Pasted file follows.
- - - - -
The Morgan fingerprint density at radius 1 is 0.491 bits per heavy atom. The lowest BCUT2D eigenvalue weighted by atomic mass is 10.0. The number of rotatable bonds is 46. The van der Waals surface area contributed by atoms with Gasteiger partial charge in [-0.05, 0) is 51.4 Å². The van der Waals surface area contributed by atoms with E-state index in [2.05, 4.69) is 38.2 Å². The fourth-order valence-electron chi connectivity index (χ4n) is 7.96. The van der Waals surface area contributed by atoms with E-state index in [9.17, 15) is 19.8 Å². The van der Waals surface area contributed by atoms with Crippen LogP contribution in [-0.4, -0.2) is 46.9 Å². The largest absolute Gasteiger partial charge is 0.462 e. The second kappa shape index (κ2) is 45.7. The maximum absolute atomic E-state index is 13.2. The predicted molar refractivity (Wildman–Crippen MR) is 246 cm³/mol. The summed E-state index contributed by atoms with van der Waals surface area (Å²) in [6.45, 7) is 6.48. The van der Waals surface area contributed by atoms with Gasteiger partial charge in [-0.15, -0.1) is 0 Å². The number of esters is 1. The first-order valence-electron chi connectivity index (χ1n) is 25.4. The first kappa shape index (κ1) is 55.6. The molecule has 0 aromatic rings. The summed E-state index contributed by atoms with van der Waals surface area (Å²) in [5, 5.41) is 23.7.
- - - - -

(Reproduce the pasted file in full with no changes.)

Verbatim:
The Morgan fingerprint density at radius 1 is 0.491 bits per heavy atom. The lowest BCUT2D eigenvalue weighted by atomic mass is 10.0. The number of rotatable bonds is 46. The van der Waals surface area contributed by atoms with Gasteiger partial charge in [-0.05, 0) is 51.4 Å². The van der Waals surface area contributed by atoms with E-state index in [2.05, 4.69) is 38.2 Å². The fourth-order valence-electron chi connectivity index (χ4n) is 7.96. The van der Waals surface area contributed by atoms with E-state index in [9.17, 15) is 19.8 Å². The van der Waals surface area contributed by atoms with Crippen LogP contribution in [-0.4, -0.2) is 46.9 Å². The largest absolute Gasteiger partial charge is 0.462 e. The second kappa shape index (κ2) is 45.7. The maximum absolute atomic E-state index is 13.2. The predicted molar refractivity (Wildman–Crippen MR) is 246 cm³/mol. The summed E-state index contributed by atoms with van der Waals surface area (Å²) in [6.45, 7) is 6.48. The van der Waals surface area contributed by atoms with Gasteiger partial charge in [-0.15, -0.1) is 0 Å². The number of esters is 1. The first-order valence-electron chi connectivity index (χ1n) is 25.4. The first kappa shape index (κ1) is 55.6. The molecule has 0 aromatic rings. The summed E-state index contributed by atoms with van der Waals surface area (Å²) in [5, 5.41) is 23.7.